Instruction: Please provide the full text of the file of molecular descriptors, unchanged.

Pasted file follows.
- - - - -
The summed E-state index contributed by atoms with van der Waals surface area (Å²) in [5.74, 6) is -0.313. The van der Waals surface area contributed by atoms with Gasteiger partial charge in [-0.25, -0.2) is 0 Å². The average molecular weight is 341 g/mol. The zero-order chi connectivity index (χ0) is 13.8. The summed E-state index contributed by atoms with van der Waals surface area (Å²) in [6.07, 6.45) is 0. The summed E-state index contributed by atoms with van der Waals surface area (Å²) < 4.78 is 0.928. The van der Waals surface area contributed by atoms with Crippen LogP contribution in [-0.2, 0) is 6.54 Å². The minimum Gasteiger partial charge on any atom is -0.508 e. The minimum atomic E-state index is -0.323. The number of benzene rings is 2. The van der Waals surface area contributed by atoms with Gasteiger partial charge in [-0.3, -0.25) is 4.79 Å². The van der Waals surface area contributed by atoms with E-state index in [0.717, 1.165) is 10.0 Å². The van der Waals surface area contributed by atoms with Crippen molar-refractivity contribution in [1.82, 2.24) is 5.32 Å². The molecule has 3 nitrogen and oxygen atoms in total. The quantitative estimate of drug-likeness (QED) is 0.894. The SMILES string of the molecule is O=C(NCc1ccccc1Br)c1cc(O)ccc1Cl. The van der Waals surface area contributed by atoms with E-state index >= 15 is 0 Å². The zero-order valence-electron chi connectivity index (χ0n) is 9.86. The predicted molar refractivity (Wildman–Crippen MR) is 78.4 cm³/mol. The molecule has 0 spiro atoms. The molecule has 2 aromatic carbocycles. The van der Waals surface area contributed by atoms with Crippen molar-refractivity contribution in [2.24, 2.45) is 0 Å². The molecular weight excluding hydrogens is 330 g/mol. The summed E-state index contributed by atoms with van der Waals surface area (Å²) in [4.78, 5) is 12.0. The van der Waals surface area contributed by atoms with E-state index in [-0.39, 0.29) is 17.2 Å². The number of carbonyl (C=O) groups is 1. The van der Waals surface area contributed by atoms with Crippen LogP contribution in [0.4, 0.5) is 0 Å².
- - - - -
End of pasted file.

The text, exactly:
The summed E-state index contributed by atoms with van der Waals surface area (Å²) in [5.74, 6) is -0.313. The van der Waals surface area contributed by atoms with Gasteiger partial charge in [-0.25, -0.2) is 0 Å². The average molecular weight is 341 g/mol. The zero-order chi connectivity index (χ0) is 13.8. The summed E-state index contributed by atoms with van der Waals surface area (Å²) in [6.07, 6.45) is 0. The summed E-state index contributed by atoms with van der Waals surface area (Å²) < 4.78 is 0.928. The van der Waals surface area contributed by atoms with Crippen LogP contribution in [-0.2, 0) is 6.54 Å². The minimum Gasteiger partial charge on any atom is -0.508 e. The minimum atomic E-state index is -0.323. The number of benzene rings is 2. The van der Waals surface area contributed by atoms with Gasteiger partial charge in [-0.3, -0.25) is 4.79 Å². The van der Waals surface area contributed by atoms with E-state index in [0.717, 1.165) is 10.0 Å². The van der Waals surface area contributed by atoms with Crippen molar-refractivity contribution in [1.82, 2.24) is 5.32 Å². The molecule has 3 nitrogen and oxygen atoms in total. The quantitative estimate of drug-likeness (QED) is 0.894. The SMILES string of the molecule is O=C(NCc1ccccc1Br)c1cc(O)ccc1Cl. The van der Waals surface area contributed by atoms with E-state index >= 15 is 0 Å². The zero-order valence-electron chi connectivity index (χ0n) is 9.86. The predicted molar refractivity (Wildman–Crippen MR) is 78.4 cm³/mol. The molecule has 0 spiro atoms. The molecule has 2 aromatic carbocycles. The van der Waals surface area contributed by atoms with Crippen molar-refractivity contribution in [2.24, 2.45) is 0 Å². The molecular weight excluding hydrogens is 330 g/mol. The summed E-state index contributed by atoms with van der Waals surface area (Å²) in [4.78, 5) is 12.0. The van der Waals surface area contributed by atoms with E-state index in [-0.39, 0.29) is 17.2 Å². The number of carbonyl (C=O) groups is 1. The van der Waals surface area contributed by atoms with Crippen LogP contribution in [0.4, 0.5) is 0 Å².